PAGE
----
Selena is the famous red-haired muse of the artist Tiziano, first painted by him in 1512 and still inspiring him at the time of his death, sixty-four years later. Called La Strega Bella, Selena is at the centre of Renaissance life in Venice, a world of beauty and danger, seduction and betrayal, love and superstition, retaining her youth and beauty by the blood of young red-haired girls.

After Margherita's father steals a handful of parsley, wintercress and rapunzel from the walled garden of the courtesan Selena Leonelli, he is threatened with having both hands cut off unless he and his wife give away their little red-haired girl. And so, when she turns seven, Margherita is locked away in a tower, her hair woven together with the locks of all the girls before her, growing to womanhood under the shadow of La Strega Bella, and dreaming of being rescued...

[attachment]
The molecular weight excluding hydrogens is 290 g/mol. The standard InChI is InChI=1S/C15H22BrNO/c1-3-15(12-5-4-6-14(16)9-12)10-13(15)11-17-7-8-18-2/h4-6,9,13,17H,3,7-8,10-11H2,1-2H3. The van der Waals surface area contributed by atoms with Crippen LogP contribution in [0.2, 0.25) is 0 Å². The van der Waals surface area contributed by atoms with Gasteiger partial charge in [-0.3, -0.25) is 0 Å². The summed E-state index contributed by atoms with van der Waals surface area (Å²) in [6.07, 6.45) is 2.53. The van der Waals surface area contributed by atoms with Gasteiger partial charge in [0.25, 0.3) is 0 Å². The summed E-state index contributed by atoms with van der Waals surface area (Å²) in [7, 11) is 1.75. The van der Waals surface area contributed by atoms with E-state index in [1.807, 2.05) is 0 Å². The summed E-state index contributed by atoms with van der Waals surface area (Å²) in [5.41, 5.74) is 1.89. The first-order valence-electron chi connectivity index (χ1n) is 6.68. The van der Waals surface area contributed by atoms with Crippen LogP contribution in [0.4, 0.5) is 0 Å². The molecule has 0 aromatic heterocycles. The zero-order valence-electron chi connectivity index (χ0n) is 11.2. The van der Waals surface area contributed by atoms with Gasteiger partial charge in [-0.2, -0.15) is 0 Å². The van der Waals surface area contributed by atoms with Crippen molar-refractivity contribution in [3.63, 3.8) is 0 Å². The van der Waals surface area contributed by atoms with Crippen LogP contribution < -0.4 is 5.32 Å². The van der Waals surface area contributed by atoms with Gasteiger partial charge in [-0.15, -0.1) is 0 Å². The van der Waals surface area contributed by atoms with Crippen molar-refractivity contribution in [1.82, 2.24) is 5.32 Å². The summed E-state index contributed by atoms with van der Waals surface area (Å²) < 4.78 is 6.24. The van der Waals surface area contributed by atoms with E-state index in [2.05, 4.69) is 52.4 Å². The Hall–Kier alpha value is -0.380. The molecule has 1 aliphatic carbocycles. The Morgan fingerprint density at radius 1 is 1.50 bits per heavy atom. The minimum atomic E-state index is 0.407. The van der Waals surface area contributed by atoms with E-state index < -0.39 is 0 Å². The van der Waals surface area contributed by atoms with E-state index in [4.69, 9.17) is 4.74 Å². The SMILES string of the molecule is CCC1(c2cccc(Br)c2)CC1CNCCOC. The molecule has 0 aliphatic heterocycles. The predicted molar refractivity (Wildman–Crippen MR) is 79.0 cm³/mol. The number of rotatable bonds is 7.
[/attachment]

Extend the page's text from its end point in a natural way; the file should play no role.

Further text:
Three women, three lives, three stories, braided together to create a compelling story of desire, obsession, black magic and the redemptive power of love. (Goodreads)
Why I'm Waiting
At long last, Bitter Greens will be available in the United States! I am beyond excited! Why am I so stoked for this novel? Let me give you a list of reasons because only one will not suffice...

Grow Up And Read Young Adult: A Response to That Slate Article

Tuesday, June 10, 2014 12:49 PM
Source